The storm that slammed California with up to 15 inches of rain and more than 100 inches of snow before dumping a foot of snow on the Midwest is now taking aim on the Northeast.
And, as it did in California, the system will stall out, burying cities of the Northeast under the biggest snowfall in years. Winter storm alerts covered about 100 million people as of Sunday afternoon.
On Sunday, the main storm over the Midwest was losing steam as it transferred its energy to a developing low along the Virginia coast. This storm will take over, intensify and then sit and spin for days. The result will be 2 feet of snow in spots, coastal gusts up to hurricane force and moderate to potentially major flooding along the coastal areas from New Jersey to Cape Cod.
So far the Midwest has picked up around 10 inches of snow near Chicago, with a little more on the way. A few inches have fallen around Washington, D.C., and several more inches are predicted, prompting Mayor Muriel Bowser to declare a snow emergency. Up until this weekend, the capital had received just 0.3 inches of snow this entire winter. This storm alone will drop 20 times that, with around 6 inches forecast to fall.
The heaviest snow will begin overnight as the coastal low starts pumping copious Atlantic Ocean moisture into New Jersey and Pennsylvania. Although the storm is not expected to have a very low pressure, which is associated with the storm’s intensity, it will more than make up for that with very slow movement and a prolonged easterly fetch of wind.
The reason for the slow movement is a very “blocky” pattern across the Northern Hemisphere associated with a natural phenomenon called a sudden stratospheric warming, combined with the warming effects of climate change, which have thrown the Arctic and Polar areas off-kilter. This can cause the steering pattern to slow down and storms to stall.
This blocky pattern has caused a traffic jam of sorts which is causing storms to stall and wreak havoc, as this same system did when it walloped California. The storm will now stall again, turning what could have been a 24-hour event into a 2- to 3-day haul. That means locations like New York City will see 48 hours of snow — at times steady and heavy, at others light and intermittent.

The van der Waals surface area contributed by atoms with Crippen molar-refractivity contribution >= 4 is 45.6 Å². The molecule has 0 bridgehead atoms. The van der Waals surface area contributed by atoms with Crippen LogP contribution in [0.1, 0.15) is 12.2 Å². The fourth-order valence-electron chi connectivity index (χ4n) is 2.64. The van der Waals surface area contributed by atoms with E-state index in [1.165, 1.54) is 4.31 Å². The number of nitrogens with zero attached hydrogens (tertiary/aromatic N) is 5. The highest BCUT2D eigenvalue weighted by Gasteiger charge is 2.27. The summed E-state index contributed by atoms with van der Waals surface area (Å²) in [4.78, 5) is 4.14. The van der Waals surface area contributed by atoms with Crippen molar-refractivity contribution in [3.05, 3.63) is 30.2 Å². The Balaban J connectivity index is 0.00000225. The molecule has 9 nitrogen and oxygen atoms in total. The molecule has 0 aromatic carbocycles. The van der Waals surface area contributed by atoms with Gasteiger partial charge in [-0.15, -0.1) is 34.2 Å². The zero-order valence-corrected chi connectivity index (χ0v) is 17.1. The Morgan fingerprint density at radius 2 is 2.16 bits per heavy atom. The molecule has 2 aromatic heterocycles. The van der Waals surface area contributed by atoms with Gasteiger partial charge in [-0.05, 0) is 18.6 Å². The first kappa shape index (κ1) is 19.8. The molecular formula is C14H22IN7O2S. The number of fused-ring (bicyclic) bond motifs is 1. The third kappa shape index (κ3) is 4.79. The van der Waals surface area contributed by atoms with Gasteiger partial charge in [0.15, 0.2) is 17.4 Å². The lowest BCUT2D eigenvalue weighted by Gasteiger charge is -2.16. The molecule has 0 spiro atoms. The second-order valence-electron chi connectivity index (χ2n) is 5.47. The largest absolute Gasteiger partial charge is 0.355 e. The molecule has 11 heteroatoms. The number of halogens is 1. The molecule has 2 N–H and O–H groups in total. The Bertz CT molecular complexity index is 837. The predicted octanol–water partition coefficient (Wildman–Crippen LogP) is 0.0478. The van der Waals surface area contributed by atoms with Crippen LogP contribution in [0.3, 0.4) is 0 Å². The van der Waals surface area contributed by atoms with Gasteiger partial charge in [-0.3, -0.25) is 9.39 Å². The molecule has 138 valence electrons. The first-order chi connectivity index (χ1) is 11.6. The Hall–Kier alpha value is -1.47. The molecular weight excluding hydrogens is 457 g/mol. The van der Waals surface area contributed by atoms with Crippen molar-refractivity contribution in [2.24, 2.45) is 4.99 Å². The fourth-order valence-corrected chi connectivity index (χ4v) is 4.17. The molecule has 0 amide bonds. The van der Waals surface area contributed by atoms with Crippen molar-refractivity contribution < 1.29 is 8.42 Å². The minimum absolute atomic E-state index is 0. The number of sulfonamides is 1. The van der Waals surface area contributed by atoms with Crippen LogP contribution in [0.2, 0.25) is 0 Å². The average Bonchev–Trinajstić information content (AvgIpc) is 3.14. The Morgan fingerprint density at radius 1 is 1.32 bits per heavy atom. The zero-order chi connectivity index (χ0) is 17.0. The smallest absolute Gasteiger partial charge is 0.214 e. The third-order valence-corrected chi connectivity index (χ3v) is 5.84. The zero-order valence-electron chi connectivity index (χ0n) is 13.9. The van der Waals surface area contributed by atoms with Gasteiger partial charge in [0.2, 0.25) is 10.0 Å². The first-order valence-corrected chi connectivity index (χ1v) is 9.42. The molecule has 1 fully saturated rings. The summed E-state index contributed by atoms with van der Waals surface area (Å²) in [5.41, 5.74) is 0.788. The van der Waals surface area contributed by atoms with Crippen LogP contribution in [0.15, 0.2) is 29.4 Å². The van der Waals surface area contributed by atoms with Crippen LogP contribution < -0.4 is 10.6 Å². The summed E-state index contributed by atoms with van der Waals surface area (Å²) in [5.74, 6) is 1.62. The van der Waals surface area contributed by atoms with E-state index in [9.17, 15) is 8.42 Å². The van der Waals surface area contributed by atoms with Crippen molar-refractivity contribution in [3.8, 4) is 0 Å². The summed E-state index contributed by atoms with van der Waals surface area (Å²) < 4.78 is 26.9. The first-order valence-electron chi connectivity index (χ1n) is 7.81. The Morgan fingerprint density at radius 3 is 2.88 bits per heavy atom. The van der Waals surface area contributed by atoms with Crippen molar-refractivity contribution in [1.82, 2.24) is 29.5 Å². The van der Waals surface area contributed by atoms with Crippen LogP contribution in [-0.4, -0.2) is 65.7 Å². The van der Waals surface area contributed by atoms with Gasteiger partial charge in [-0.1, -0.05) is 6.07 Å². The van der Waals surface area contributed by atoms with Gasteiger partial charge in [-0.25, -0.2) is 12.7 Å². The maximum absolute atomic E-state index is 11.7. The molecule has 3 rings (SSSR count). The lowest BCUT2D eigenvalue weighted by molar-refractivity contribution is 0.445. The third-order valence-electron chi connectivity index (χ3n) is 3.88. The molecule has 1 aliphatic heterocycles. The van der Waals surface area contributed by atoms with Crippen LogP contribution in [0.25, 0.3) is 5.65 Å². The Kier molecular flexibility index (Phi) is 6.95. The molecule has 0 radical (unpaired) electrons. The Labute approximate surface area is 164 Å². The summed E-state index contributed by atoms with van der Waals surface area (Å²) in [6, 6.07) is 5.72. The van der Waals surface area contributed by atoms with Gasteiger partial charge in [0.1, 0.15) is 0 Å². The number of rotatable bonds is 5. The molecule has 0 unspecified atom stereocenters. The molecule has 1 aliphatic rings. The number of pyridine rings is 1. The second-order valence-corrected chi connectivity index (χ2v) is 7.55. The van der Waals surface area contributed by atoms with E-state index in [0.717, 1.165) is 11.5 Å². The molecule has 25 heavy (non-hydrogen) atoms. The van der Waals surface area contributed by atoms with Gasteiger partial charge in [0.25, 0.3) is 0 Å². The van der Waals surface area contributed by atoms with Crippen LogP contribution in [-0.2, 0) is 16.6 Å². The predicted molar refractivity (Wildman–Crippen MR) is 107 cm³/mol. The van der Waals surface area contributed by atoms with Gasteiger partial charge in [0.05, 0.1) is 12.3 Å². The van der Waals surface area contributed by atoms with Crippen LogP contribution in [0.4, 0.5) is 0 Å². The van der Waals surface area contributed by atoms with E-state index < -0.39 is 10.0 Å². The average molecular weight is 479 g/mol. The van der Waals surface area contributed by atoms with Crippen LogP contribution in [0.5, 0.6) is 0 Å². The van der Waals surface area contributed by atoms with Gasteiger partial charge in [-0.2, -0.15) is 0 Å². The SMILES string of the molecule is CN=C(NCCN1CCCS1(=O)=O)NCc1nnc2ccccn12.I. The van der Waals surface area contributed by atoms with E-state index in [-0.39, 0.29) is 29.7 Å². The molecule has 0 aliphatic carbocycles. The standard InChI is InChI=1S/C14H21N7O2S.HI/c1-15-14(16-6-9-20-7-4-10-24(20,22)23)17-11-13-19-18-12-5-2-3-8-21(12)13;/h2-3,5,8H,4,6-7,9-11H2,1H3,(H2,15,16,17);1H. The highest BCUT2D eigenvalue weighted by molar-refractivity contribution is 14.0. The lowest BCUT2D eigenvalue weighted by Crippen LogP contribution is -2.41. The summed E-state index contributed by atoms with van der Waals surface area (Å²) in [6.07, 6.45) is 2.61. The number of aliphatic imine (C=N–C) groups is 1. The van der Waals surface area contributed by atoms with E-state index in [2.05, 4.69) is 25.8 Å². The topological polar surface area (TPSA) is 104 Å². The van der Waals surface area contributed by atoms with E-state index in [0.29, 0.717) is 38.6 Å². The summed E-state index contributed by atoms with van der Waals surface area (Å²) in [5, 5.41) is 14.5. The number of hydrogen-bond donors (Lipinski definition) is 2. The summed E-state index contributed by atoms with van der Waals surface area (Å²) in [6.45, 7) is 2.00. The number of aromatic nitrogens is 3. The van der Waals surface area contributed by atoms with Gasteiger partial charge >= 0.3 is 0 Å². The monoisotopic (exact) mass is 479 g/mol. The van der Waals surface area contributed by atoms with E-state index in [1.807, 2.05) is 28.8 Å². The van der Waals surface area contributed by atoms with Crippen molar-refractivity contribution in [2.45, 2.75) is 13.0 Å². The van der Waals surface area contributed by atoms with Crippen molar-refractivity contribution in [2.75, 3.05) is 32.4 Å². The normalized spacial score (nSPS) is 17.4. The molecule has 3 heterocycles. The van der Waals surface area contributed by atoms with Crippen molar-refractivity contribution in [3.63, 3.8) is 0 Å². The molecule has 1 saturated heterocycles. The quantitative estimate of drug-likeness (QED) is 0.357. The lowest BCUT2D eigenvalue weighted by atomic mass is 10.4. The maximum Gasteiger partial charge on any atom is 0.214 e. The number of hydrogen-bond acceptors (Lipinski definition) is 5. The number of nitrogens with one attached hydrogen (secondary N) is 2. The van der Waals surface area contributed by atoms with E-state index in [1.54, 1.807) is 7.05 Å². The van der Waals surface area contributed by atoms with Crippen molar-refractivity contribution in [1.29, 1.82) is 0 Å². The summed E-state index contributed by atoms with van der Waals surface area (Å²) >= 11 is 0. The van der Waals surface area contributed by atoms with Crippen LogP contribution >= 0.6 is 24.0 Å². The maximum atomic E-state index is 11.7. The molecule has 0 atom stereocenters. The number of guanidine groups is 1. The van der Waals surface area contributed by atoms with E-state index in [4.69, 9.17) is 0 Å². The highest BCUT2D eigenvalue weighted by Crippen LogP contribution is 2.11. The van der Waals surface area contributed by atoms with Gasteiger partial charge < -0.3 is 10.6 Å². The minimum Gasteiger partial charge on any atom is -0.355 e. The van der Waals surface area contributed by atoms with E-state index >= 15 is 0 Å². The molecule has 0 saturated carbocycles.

The snow will fall heaviest overnight near Philadelphia, as the initial snow band pushes into New York City this evening. The heavy band will reach northern New Jersey and New York City towards the early morning hours on Monday.
During the day on Monday, a very heavy band of snow and wind will settle on top of Long Island, coastal Connecticut, New York City, New Jersey, the lower Hudson Valley and eastern Pennsylvania. The band will be energized by a long fetch of east to northeast winds funneling moisture into a sub-freezing air mass.
This band will produce snow rates of 1-3 inches per hour, white-out conditions and gusts up to 55 mph. The National Weather Service in Long Island says this may prompt them to issue a blizzard warning. The heavy band itself could last for eight hours or more.
As time goes by, the snow will spread north into New England, reaching Hartford, Providence and Boston during the late morning and afternoon. The snow will fall heavily at times through the evening. From eastern Long Island to southeast New England, winds will gust over 60 mph, with Cape Cod possibly seeing gusts of 75 mph.
The strong and prolonged fetch of ocean winds will stir up seas over 10 feet and pile water up against the coast. 2 feet of coastal flooding is possible along the New Jersey shore, with 2 to 3 feet in eastern Long Island and Cape Cod. This will cause roads to be impassible and inundate homes. The winds will likely result in scattered power outages.
Meanwhile, along the immediate coast from New Jersey to Long Island and Southeast New England, warmer ocean air will spiral in on Monday night. This will cause the snow to mix with sleet and rain, limiting coastal totals to some degree.
Still, a large part of the Northeast will end up with piles of snow. The heaviest appears to be from New York City westward across northern New Jersey, eastern Pennsylvania near the Poconos and the southern Catskills. In this zone,18-24 inches or more are likely to pile up. Even New York City should pick up a foot and a half of snow.
The storm will wind down late Tuesday and Wednesday as the block finally eases and the storm moves out to sea. But snow showers will linger Tuesday into Wednesday morning.
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